The Troika Online - Stepan Chapman



“Once upon a time there were three little sisters,” the Dormouse began in a great hurry; “and theirnames were Elsie, Lacie, and Tillie; and they lived at the bottom of a well—”

“What did they live on?” said Alice, who always took a great interest in questions of eating and drinking.

“They lived on treacle,” said the Dormouse, after thinking a minute or two.

“They couldn’t have done that, you know,” Alice gently remarked. “They’d have been ill.”

“So they were,” said the Dormouse; “very ill.”

—Lewis Carroll

The three of them were crossing a desert of white sand. They’d been crossing it for as long as they could remember. Today they listened to the wind as they traveled. The wind hadn’t let up all day. It carved ridges in the sand, like isobars on a barometric pressure map.

Two of the suns had set, but one remained in the western sky. It baked the heaps of boulders and the lichens that grew on them. Three sets of tracks stretched across the plain, wavering under a shimmering ocean of air. There were human tracks, tire tracks, and the prints of some huge beast.

The brontosaur’s head hung close to the white sand, swinging to the left and the right on her leathery gray neck. She was forty feet long and fifteen feet tall at the hips. She limped arthritically. Her joints were killing her.

The jeep drove along behind her on its four massive wheels on their independent axles. The glassy black panels of its photovoltaic collectors were angled out above its back to catch the last of the day’s light. Its drive chain felt sluggish. Its turbines whined, complaining of the heat.

The old Mexican woman walked behind the jeep. Her skin was the color of terra cotta, and her hair was as white as snow. She wore canvas shoes and drab green coveralls with many zippered pockets. Over her eyes, she wore tinted glasses with orange lenses, rims of copper wire, and side screens of copper mesh.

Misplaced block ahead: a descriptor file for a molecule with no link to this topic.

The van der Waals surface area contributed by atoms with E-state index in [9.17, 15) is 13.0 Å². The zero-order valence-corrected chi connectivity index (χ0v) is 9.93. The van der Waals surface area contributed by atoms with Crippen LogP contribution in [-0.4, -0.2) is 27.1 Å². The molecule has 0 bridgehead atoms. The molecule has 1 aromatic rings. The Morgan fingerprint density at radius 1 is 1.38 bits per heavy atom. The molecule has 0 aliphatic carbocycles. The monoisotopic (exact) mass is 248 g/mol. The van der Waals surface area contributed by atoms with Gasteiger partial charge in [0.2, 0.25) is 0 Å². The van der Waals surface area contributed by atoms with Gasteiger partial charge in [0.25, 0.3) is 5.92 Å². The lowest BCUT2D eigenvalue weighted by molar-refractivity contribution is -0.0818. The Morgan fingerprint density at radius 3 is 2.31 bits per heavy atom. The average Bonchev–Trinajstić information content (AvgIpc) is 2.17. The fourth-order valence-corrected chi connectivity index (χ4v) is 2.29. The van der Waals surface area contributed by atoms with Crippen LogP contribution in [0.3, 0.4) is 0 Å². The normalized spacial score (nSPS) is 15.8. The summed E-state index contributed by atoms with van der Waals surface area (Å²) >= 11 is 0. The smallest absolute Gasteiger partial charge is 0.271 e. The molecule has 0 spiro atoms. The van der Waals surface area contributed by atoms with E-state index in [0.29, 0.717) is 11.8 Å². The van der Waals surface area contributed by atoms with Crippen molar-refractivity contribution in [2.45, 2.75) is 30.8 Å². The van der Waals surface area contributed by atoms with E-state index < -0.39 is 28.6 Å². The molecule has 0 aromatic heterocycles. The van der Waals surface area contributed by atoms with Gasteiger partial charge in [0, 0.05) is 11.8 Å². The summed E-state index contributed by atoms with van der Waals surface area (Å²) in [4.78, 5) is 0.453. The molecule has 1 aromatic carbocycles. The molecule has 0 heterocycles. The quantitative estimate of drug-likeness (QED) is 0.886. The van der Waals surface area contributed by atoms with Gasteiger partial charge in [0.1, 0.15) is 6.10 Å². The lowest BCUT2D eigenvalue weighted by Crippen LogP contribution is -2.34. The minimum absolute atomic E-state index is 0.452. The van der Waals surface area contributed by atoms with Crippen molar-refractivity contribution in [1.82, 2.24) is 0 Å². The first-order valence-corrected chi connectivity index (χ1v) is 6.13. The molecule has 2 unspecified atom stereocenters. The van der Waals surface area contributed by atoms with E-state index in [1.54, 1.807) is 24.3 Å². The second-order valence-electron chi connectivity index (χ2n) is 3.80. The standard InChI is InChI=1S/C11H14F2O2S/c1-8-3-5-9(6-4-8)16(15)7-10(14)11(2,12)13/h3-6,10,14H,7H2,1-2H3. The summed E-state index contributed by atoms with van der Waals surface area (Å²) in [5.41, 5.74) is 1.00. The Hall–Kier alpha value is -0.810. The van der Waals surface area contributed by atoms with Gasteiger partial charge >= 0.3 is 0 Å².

Her name was Eva, and she was more than half mad. Some days she walked in small circles for hours, twisting up her hair and talking to herself. When she did, Alex and Naomi would have to wait for her to snap out of it. Alex was the jeep. Naomi was the brontosaur.

They were all incredibly ancient. Their earliest memories dated back to the Twentieth Century. Alex claimed to be the eldest. On the face of things, you’d expect a brontosaur to be older than a jeep, but Naomi agreed with Alex and maintained that she, Naomi, was the youngest.

None of them seriously believed the stories they told themselves about themselves. They’d forgotten where they came from. They also didn’t know where they were. The desert crossing had been going on this way for centuries.

Triads, Alex thought to himself. I need more triads. Animal vegetable mineral, done that. One had her heart cut out. One got locked in a freezer. One gnawed off his own paw. Hah!

Naomi swung her muzzle toward the old woman. What is Father talking about? she asked.

Don’t ask me! Eva told her. How the fuck would I know? Ask him yourself, you fucking pinhead.

Yes, Mother, thought Naomi.

She’s in a snit, put in Alex.

She’s always in a snit, thought Naomi. She should be put to sleep.

Painlessly? asked Alex. Or after torture? Naomi chewed a ball of cud and considered the question.

The wind whispered over the ridges of the white sand. Alex drove around Naomi and took the lead. Eva went on walking behind the others. It gave her something to look at, other than sand patterns, sandstone outcrops, and lichens. The last of the suns was slipping down behind a mesa. Soon the air would cool off. Then the three of them would stop for the night.

The behavior of the three suns was erratic. One of them was liable to rise while another was setting, while the third hovered at high noon for days on end. At other times they would come close to synchronizing. There seemed to be little pattern in their movements. There seemed to be only confusion.

Eva stumbled over a rock and looked down. Every stone had its own spattering of lichen—burnt orange or pale aqua.

The brontosaur marched on in the failing light, tears leaking slowly from her eyes, suffering the stiffness of her joints. Years of exposure to sun and wind had weathered her sleek hide into rutted tree bark that was stretched like a rickety tent over her spine and ribs. She swallowed